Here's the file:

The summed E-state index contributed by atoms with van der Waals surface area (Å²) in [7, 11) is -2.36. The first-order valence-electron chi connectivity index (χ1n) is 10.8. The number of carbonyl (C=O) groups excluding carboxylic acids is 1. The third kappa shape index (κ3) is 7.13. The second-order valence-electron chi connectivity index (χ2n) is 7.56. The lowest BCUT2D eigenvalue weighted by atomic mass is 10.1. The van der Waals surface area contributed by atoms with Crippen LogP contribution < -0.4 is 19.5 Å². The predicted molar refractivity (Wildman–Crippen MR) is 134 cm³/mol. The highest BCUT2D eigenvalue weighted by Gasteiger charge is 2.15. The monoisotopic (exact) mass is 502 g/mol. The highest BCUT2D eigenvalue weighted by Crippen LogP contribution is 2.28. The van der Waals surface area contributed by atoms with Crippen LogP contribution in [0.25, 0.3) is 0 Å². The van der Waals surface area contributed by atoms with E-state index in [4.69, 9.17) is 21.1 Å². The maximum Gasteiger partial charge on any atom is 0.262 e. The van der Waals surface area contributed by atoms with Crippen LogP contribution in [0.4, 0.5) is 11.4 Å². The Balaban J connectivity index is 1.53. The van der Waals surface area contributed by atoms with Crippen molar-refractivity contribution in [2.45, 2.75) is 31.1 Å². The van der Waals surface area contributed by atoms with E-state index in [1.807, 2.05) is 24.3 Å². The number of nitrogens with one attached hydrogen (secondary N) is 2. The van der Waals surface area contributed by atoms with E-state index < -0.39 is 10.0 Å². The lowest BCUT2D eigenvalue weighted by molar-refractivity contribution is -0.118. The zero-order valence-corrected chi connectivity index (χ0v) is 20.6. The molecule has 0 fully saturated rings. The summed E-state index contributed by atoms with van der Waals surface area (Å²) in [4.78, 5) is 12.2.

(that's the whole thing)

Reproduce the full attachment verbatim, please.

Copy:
The summed E-state index contributed by atoms with van der Waals surface area (Å²) in [7, 11) is -2.36. The first-order valence-electron chi connectivity index (χ1n) is 10.8. The number of carbonyl (C=O) groups excluding carboxylic acids is 1. The third kappa shape index (κ3) is 7.13. The second-order valence-electron chi connectivity index (χ2n) is 7.56. The lowest BCUT2D eigenvalue weighted by atomic mass is 10.1. The van der Waals surface area contributed by atoms with Crippen LogP contribution < -0.4 is 19.5 Å². The predicted molar refractivity (Wildman–Crippen MR) is 134 cm³/mol. The highest BCUT2D eigenvalue weighted by Gasteiger charge is 2.15. The monoisotopic (exact) mass is 502 g/mol. The highest BCUT2D eigenvalue weighted by Crippen LogP contribution is 2.28. The van der Waals surface area contributed by atoms with Crippen LogP contribution in [0.25, 0.3) is 0 Å². The van der Waals surface area contributed by atoms with E-state index in [4.69, 9.17) is 21.1 Å². The maximum Gasteiger partial charge on any atom is 0.262 e. The van der Waals surface area contributed by atoms with Crippen LogP contribution in [0.4, 0.5) is 11.4 Å². The Balaban J connectivity index is 1.53. The van der Waals surface area contributed by atoms with Crippen molar-refractivity contribution in [2.45, 2.75) is 31.1 Å². The van der Waals surface area contributed by atoms with E-state index in [1.807, 2.05) is 24.3 Å². The number of nitrogens with one attached hydrogen (secondary N) is 2. The van der Waals surface area contributed by atoms with E-state index < -0.39 is 10.0 Å². The lowest BCUT2D eigenvalue weighted by molar-refractivity contribution is -0.118. The zero-order valence-corrected chi connectivity index (χ0v) is 20.6. The molecule has 0 fully saturated rings. The summed E-state index contributed by atoms with van der Waals surface area (Å²) in [4.78, 5) is 12.2.